Manhattanite and exquisite gay rapper Le1f may be relatively unknown, but his recent releases have placed him at the top of the pack in terms of his gay male rap predecessors. Originally a ballet and modern dance major at Wesleyan University in Middletown, CT, Le1f chose the rap route as his ticket to international stardom. He often refers to his artistry as having a “hoodrat Tumblr aesthetic”, which is clearly prevalent in many of his visuals, Tweets, and magazine shoots. Le1f’s catalog is quite expansive, spanning three full-length mixtapes, a collaborative EP with fellow indie producer Boody, and his first official solo release ‘Hey’. Given his massive indie following and a respectable sized discography, it’s clear that Le1f is aiming for success on a broader scale in 2014. With the cards somewhat stacked against him already, up is the only place left for Le1f to go – and he’s already there.
Le1f’s lyrics often deal with the plights of being rich and famous in mainstream America. His debut single “Wut” from his first mixtape ‘Dark York’ featured the comedic bars “fantastic since Scholastic amongst dudes stiff like Mattel / carbon copies look so plastic talking bout let’s keep it real” which details just that. ‘Liquid’, his first collaborative EP with fellow producer Boody, featured some of his more commercial verses. “Soda”, the promotional single from the project, featured sing-songy choruses like “she think she a cool cat but she don’t like the water / step up to my ocean and dip in with the daughters” that set trends for his second and third solo mixtapes ‘Fly Zone’ and ‘Tree House’. After questioning the success of Macklemore’s LGBT anthem “Same Love”, many critics began comparing the two. Thankfully, songs like “Spa Day” and “Jack” point to Le1f as the obviously better lyricist.
As a former dance student, much of Le1f’s artistry includes references to various forms of the activity, especially ballet. His album covers have featured avant-garde poses with a slight ‘Grey Gardens’ slant. Many of his recent looks includes box braids with shaved siides, which works to his advantage as it brings out his modelesque bone structure and ***flawless chocolate skin. Le1f’s videos often feature the same aesthetic, pairing unconventional oddities alongside fashionable backdrops. His artistry includes quite a bit of color and weaves – two things that I think re essential for any musician in this day and age – male or female. Without a major label budget backing him, it’s safe to say that most of his videos still exceed current industry standards by a longshot.
In terms of making himself noticeable by tweaking the work of other artists, Le1f isn’t normally known for covers. “Airbending”, an album cut from ‘Fly Zone’ cleverly samples Eminem’s 2000 hit single “The Way I Am”. The song, which comes off as more of a ballroom chant than a rap release, is also a standout in his entire catalog just because of its versatility (no pun intended). “Kadabra”, from his ‘Tree House’ set, samples Aaliyah’s classic “Beats 4 Da Streets” introlude. The beat is quite similar to Timbaland’s original version, but is enhanced to match Le1f’s usual bass-heavy nature. He takes Missy’s verses and flips them incantation-style over a darker, fresh arrangement that slays while still paying homage to the original.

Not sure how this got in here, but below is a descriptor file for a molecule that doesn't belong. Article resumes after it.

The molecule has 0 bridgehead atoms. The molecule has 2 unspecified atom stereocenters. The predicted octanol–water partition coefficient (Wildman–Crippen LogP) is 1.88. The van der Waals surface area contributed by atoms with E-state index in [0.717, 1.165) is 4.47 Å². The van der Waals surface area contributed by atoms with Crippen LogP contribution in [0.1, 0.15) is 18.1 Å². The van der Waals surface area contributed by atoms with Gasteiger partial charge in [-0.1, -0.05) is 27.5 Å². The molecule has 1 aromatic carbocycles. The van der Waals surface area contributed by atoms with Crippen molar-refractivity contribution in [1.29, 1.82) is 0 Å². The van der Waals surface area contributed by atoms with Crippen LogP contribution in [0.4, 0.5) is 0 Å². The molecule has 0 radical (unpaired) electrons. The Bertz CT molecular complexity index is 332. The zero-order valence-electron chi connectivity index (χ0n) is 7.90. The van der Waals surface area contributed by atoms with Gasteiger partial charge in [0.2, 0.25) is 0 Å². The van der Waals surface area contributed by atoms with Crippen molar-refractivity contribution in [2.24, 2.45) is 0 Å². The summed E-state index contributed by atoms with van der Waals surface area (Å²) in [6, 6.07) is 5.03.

It’s pretty safe to say that none of Le1f’s material would be considered “mainstream friendly”. If this were the case, he’d have a major label deal and numerous songs on the radio. While it’s not his primary intent, there are songs that could work if given the right promotion. “Spa Day” saw moderate success in early 2013 and featured a more playful, radio friendly Le1f side. “Wut”, the widely known single featured on his ‘Hey’ EP has garnered a fanbase of its own. The song has been tributed and covered in addition to some of the most creative fanmade lyrice videos I’ve ever come across. So here, it’s not that Le1f’s completely inaccessible to the general public, but maybe he just hasn’t had enough playing time to peak mainstream interests.
Le1f has been touring internationally for close to three years now, but his appearance on David Letterman made history for gay male rappers. By becoming one of the first of his breed to appear on a nationally televised late-night show, Le1f’s “Wut” single received more exposure than I could ever imagine. While his non-televised performances are a bit more energetic, Le1f’s Letterman stint was likely the result of label coaching on stage presence. He already embodies a star, but needed a bit more camera exposure before headlining a show such as Letterman. Le1f’s club and concert appearances, however, are filled with lots of energy, sweat, and profanity, the three successful parts of any live showcase. All in all, if Le1f’s Letterman doesn’t pull you in, his delivery will. There’s much more to Le1f besides his sexuality, and his catalog alone proves he’s capable of much more. The rapper’s recent multiple album deal with Terrible/XL Records means Le1f – the rapper – isn’t going anywhere.